Alentejo is a DOC (Denominação de Origem Controlada) in the Alto Alentejo province in the center of southern Portugal. Surrounding the DOC is VR Alentejano, which covers 30% of Portugal’s landmass. “Alentejo” translates as “Beyond the Tejo,” indicating its position south of the Tejo/Tagus River.
Alentejo consists mostly of plains and hills, with the São Mamede Mountains rising up in the northeast along the border with Spain. Its growing season is hot and dry, though cooler in the northeast, and irrigation is almost always needed. Because the region is so large, soils vary greatly, consisting of schist, pink marble, granite, or limestone, often laid upon a sub-layer of water-retaining clay.
The region has long been responsible for producing the majority of Portuguese wine for domestic consumption. It is also where most of the world’s cork comes from. The region received DOC status in 2003.
Anyone who questions the length of time that humanity has lived in Portugal needs look no further than Alentejo. During the Neolithic and Chalcolithic ages (around 7,000 BCE), inhabitants of the modern-day Alentejo constructed hundreds of monoliths replete with geometric and astral engravings. Rome also had a major presence in Alentejo, and today visitors can visit the still-bustling ancient Roman city of Èvora and visit archeological ruins including the Temple of Diana. Few relics of the Moorish occupation remain, but the port city of Mértola boasts the only remaining Moorish mosque in Portugal. It has since been converted to a Christian church, but its architectural underpinnings are unmistakable. Following the Reconquista and development of the Kingdom of Portugal, the Alentejo shared a long border with Spain which the monarchy fortified with hundreds of castles and fortresses that still stand today.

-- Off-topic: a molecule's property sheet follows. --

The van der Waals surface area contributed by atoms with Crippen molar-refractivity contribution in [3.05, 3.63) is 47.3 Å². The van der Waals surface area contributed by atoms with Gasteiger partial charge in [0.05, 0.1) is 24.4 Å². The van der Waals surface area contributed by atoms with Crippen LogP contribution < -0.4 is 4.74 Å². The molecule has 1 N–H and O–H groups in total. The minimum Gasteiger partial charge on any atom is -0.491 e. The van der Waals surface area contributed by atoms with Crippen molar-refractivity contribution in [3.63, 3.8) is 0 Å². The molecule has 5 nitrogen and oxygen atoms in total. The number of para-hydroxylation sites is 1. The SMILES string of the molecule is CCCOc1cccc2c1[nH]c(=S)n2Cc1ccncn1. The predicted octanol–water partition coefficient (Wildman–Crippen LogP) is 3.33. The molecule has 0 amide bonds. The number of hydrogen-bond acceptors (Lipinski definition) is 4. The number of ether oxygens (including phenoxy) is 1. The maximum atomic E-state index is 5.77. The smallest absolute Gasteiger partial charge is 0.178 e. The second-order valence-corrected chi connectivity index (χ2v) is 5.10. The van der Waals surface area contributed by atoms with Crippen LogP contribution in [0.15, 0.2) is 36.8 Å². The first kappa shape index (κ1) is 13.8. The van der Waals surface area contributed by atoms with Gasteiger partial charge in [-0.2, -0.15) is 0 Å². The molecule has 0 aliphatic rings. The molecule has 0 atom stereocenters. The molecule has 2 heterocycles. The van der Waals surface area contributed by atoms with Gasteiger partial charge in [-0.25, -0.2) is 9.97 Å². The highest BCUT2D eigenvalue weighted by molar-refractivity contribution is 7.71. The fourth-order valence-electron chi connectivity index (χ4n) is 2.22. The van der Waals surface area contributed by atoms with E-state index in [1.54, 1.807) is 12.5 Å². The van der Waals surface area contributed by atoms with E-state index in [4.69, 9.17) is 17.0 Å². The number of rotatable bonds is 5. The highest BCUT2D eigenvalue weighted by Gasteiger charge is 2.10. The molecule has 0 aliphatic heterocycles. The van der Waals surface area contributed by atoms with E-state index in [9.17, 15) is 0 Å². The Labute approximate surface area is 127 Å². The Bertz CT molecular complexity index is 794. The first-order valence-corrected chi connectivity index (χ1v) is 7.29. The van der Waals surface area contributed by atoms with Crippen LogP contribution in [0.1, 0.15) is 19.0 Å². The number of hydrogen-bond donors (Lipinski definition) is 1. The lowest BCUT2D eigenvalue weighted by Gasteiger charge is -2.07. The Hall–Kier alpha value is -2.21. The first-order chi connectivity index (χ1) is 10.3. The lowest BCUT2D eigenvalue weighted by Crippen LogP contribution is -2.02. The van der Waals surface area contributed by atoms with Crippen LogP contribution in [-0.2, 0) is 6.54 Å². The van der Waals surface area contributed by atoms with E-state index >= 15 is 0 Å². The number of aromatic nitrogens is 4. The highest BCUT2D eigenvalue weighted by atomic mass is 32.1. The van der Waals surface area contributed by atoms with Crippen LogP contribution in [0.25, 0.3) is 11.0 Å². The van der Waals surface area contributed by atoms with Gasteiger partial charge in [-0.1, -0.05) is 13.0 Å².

Today, the northern part of Alentejo raises cattle, sheep, and pigs while to the south crop cultivation is more prevalent. This area produces much of the olive oil that is widely-used in Portuguese cooking. Alentejo is also known throughout the rest of Portugal as pastoral playground full of country estates and a strong culture of horse-back riding and fox hunting.
Alentejan cuisine reflects its rural culture. The food is simple, hearty, and flavorful, revolving around wild game, pork, mutton and the ubiquitous bacalhau (codfish), all of it marinated with huge quantities of garlic and a traditional mix of herbs including bay leaf, cilantro, mint and pennyroyal. Flavorful red wines of Aragonez and Trincadeira match perfectly with this robust fare.
Red, white, and rosado wines are produced from a wide range of native and international varieties, with red production outweighing white. Due to Alentejo’s hot growing season, the region’s table wines tend toward lower acidity and high alcohol. The reds, often rich and fruit easy-drinkers, are to be found in restaurants and wine shops all over the country. Alentejo also has a robust output of fine wine, with a number of producers taking advantage of the region’s varied terrors and microclimates to produce wines unrivaled by anything else in Portugal.
Of the myriad grape varieties grown in Alentejo, Aragonez (Tempranillo) is the most widely-planted red. Alicante Bouschet, Alfrocheiro, Castelão and Trincadeira are found in many red blends, with Moreto, Tinta Caiada and Tinta Grossa present to a lesser degree. Cabernet Sauvignon, Syrah, and other imported varieties are also increasingly common.
Antão Vaz is the star white grape, with good acidity and tropical fruit flavors that responds well to barrel-fermentation. Arinto and Roupeiro are also prized for their acidity, while Diagalves, Manteúdo, Perrum and Rabo de Ovelha often round out white blends.
Alentejo is divided into eight different sub-regions, such as Èvora and Borba, which can use the DOC Alentejo designation. They may also append their name to a wine label (e.g., DOC Alentejo-Borba), but this is done only rarely since “Alentejo” alone is widely recognized.